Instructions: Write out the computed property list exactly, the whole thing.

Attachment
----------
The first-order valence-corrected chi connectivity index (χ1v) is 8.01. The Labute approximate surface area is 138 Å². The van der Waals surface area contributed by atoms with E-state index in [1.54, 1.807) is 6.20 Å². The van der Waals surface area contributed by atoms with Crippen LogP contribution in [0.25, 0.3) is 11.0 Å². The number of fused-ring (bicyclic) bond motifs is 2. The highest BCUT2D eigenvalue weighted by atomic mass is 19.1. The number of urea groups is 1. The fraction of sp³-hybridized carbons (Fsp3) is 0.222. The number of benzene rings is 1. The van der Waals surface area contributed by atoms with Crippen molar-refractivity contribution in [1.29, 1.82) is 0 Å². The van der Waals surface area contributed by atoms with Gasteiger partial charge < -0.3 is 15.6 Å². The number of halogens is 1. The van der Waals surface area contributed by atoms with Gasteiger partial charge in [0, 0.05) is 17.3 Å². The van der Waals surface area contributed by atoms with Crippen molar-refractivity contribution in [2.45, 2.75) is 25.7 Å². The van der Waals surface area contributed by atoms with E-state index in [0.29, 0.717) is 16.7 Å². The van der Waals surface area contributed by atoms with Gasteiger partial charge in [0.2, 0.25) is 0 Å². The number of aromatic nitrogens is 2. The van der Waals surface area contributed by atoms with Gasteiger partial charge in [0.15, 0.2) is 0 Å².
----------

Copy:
The first-order valence-corrected chi connectivity index (χ1v) is 8.01. The Labute approximate surface area is 138 Å². The van der Waals surface area contributed by atoms with E-state index in [1.54, 1.807) is 6.20 Å². The van der Waals surface area contributed by atoms with Crippen LogP contribution in [0.25, 0.3) is 11.0 Å². The number of fused-ring (bicyclic) bond motifs is 2. The highest BCUT2D eigenvalue weighted by atomic mass is 19.1. The number of urea groups is 1. The fraction of sp³-hybridized carbons (Fsp3) is 0.222. The number of benzene rings is 1. The van der Waals surface area contributed by atoms with Crippen molar-refractivity contribution in [1.29, 1.82) is 0 Å². The van der Waals surface area contributed by atoms with Gasteiger partial charge < -0.3 is 15.6 Å². The number of halogens is 1. The van der Waals surface area contributed by atoms with Gasteiger partial charge in [0, 0.05) is 17.3 Å². The van der Waals surface area contributed by atoms with Crippen molar-refractivity contribution in [2.45, 2.75) is 25.7 Å². The van der Waals surface area contributed by atoms with E-state index in [0.29, 0.717) is 16.7 Å². The van der Waals surface area contributed by atoms with Gasteiger partial charge in [0.2, 0.25) is 0 Å². The number of aromatic nitrogens is 2. The van der Waals surface area contributed by atoms with Gasteiger partial charge in [0.15, 0.2) is 0 Å².